The new Vancouver Metro Soccer League (VMSL) season kicks off this weekend and we’ll be covering it comprehensively here on AFTN once again from start to finish, with weekly round ups, previews, and of course, our videos from various matches around the lower mainland.
We continue our build up to the new season today with a look at the Division 1 runners and riders, courtesy of Canucks4Ever from the Take The Piss forum.
First of all, my Standard Disclaimer:
For those not familiar with my column, I am largely just pulling this stuff out of thin air. I try to find whatever information is readily available online, but, ultimately, I am just trying to generate some interest in local soccer in BC. If I have omitted or overlooked facts that you consider relevant to your team, it’s not done intentionally…so get over it!
There’s an interesting twist in Division 1 this season as, for the first time, only eight of the twelve teams will be eligible for promotion. Thanks to new call-up rules instituted last season, teams are able to use other squads within the club to call up reserve players and this means that it is more likely for clubs to have “B” teams in Division 1. Of course, those teams are not eligible for promotion unless their affiliated Premier teams suffers a concurrent relegation and in that boat this season are Metro Ford, Rino’s, NorVan and Inter/Chile. It will be interesting to see how that might shape a potential promotion race come February. For now though, let’s take a shot at outlining where teams stand heading into the season.
(1) Burnaby Metro Athletic FC
Metro enjoyed the first half of last season making up part of a four-headed monster (along with promoted sides NorVan and Guildford, plus third place Columbus) that pulled away from the rest of the league. However, some crucial losses to their promotion rivals, coupled with points dropped to lower table teams during the second half of the season, meant that the Burnaby boys ultimately finished a distant fourth place. Led by former Whitecaps prospect and UBC standout Navid Mashinchi (pictured above), this team has worked its way up together over the past handful of seasons from Division 3 and are now close to taking that next step to the top tier. Assuming they have learned their lessons about the amount of focus required throughout the entire season, whether playing a top team or one fighting to stay in the league, this is likely this group’s best chance at promotion. Only one of the two demoted teams is eligible for an immediate return to the top flight which means at least one new face could be joining the big boys after this year and it would behoove Metro to grab this chance with both hands.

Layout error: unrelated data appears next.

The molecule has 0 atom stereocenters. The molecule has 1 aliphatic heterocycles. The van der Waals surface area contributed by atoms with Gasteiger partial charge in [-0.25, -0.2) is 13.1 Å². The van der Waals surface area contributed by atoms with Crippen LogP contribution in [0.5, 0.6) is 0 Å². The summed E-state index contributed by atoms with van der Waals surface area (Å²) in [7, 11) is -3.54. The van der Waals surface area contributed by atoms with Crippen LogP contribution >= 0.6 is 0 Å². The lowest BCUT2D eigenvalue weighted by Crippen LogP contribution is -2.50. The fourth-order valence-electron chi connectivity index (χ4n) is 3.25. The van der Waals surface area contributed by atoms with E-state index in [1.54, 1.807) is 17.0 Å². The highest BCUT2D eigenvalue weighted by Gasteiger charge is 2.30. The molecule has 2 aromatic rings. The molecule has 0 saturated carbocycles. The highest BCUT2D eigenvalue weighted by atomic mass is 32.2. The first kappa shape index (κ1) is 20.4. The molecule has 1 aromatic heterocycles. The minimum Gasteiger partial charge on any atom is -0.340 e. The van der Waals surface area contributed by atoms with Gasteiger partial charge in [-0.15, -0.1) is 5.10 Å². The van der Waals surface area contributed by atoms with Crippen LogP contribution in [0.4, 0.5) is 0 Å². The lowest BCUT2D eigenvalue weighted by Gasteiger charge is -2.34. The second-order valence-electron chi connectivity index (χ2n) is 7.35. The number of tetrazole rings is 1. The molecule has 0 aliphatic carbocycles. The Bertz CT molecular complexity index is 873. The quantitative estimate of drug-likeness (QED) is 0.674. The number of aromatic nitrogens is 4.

(2) Burnaby Selects White Eagles
Perhaps a surprise pick at number two, but the former Serbian White Eagles had a very strong finish to their season going 6-1-2 down the stretch. More impressively though, they boasted the league’s second highest goals for, bested only by league champions NorVan Lions. The Burnaby boys tallied 68 goals in 22 game with Vuk Erbez netting 18 of those. Goals win games and, despite this only being their second season back at this level, if they can clean up the defensive lapses that led to them dropping points over the first half of the season, there is no reason to think they won’t be in the conversation at the top of the table come February. A return to the top flight would no doubt be a well received achievement among the club’s ethnic fan base who have been forced to watch their old nemesis, Croatia SC, thrive while they have been mired as low as Division 2 in recent years.